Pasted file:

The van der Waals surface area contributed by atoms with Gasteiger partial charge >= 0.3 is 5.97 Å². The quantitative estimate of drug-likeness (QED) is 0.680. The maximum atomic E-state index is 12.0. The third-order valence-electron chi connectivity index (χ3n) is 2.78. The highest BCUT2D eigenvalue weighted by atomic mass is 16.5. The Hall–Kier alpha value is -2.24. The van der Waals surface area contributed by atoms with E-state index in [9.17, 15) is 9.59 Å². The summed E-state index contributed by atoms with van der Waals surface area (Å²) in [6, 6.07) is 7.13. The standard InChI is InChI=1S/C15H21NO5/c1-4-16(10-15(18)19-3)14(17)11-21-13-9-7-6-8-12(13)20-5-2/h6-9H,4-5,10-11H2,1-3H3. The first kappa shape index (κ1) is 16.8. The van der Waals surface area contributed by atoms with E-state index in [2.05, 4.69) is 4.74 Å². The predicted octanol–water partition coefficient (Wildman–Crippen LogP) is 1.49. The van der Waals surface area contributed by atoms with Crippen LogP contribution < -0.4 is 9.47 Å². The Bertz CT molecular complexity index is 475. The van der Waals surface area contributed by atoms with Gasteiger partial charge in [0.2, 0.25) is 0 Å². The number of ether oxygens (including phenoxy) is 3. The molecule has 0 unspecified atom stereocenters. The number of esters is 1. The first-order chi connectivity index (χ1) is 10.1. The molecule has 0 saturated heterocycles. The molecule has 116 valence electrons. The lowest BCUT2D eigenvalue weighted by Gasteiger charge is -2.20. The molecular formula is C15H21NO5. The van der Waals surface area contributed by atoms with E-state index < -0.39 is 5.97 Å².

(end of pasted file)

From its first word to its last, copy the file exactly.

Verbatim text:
The van der Waals surface area contributed by atoms with Gasteiger partial charge >= 0.3 is 5.97 Å². The quantitative estimate of drug-likeness (QED) is 0.680. The maximum atomic E-state index is 12.0. The third-order valence-electron chi connectivity index (χ3n) is 2.78. The highest BCUT2D eigenvalue weighted by atomic mass is 16.5. The Hall–Kier alpha value is -2.24. The van der Waals surface area contributed by atoms with E-state index in [9.17, 15) is 9.59 Å². The summed E-state index contributed by atoms with van der Waals surface area (Å²) in [6, 6.07) is 7.13. The standard InChI is InChI=1S/C15H21NO5/c1-4-16(10-15(18)19-3)14(17)11-21-13-9-7-6-8-12(13)20-5-2/h6-9H,4-5,10-11H2,1-3H3. The first kappa shape index (κ1) is 16.8. The van der Waals surface area contributed by atoms with E-state index in [2.05, 4.69) is 4.74 Å². The predicted octanol–water partition coefficient (Wildman–Crippen LogP) is 1.49. The van der Waals surface area contributed by atoms with Crippen LogP contribution < -0.4 is 9.47 Å². The Bertz CT molecular complexity index is 475. The van der Waals surface area contributed by atoms with Gasteiger partial charge in [0.2, 0.25) is 0 Å². The number of ether oxygens (including phenoxy) is 3. The molecule has 0 unspecified atom stereocenters. The number of esters is 1. The first-order chi connectivity index (χ1) is 10.1. The molecule has 0 saturated heterocycles. The molecule has 116 valence electrons. The lowest BCUT2D eigenvalue weighted by Gasteiger charge is -2.20. The molecular formula is C15H21NO5. The van der Waals surface area contributed by atoms with E-state index < -0.39 is 5.97 Å².